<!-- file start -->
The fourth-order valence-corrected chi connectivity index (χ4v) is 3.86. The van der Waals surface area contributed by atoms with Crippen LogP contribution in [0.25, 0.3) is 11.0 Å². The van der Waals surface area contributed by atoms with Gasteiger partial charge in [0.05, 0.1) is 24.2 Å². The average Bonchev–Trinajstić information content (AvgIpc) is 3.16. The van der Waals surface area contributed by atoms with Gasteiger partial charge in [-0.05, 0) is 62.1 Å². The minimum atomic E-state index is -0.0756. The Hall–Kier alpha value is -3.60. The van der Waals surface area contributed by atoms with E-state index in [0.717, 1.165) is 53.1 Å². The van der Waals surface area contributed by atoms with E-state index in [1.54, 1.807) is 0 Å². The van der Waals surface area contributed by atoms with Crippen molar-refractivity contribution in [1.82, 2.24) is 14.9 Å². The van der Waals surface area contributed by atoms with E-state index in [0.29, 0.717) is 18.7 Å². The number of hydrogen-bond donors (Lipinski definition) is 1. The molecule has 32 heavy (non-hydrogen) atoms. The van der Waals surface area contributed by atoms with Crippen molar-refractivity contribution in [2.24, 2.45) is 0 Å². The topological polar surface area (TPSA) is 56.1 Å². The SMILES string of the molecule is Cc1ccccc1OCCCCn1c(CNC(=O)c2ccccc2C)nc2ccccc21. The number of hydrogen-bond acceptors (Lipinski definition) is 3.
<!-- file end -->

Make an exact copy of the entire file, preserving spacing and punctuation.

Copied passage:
The fourth-order valence-corrected chi connectivity index (χ4v) is 3.86. The van der Waals surface area contributed by atoms with Crippen LogP contribution in [0.25, 0.3) is 11.0 Å². The van der Waals surface area contributed by atoms with Gasteiger partial charge in [0.05, 0.1) is 24.2 Å². The average Bonchev–Trinajstić information content (AvgIpc) is 3.16. The van der Waals surface area contributed by atoms with Gasteiger partial charge in [-0.05, 0) is 62.1 Å². The minimum atomic E-state index is -0.0756. The Hall–Kier alpha value is -3.60. The van der Waals surface area contributed by atoms with E-state index in [0.717, 1.165) is 53.1 Å². The van der Waals surface area contributed by atoms with E-state index in [1.54, 1.807) is 0 Å². The van der Waals surface area contributed by atoms with Crippen molar-refractivity contribution in [1.82, 2.24) is 14.9 Å². The van der Waals surface area contributed by atoms with E-state index in [0.29, 0.717) is 18.7 Å². The number of hydrogen-bond donors (Lipinski definition) is 1. The molecule has 32 heavy (non-hydrogen) atoms. The van der Waals surface area contributed by atoms with Crippen molar-refractivity contribution in [2.24, 2.45) is 0 Å². The topological polar surface area (TPSA) is 56.1 Å². The SMILES string of the molecule is Cc1ccccc1OCCCCn1c(CNC(=O)c2ccccc2C)nc2ccccc21. The number of hydrogen-bond acceptors (Lipinski definition) is 3.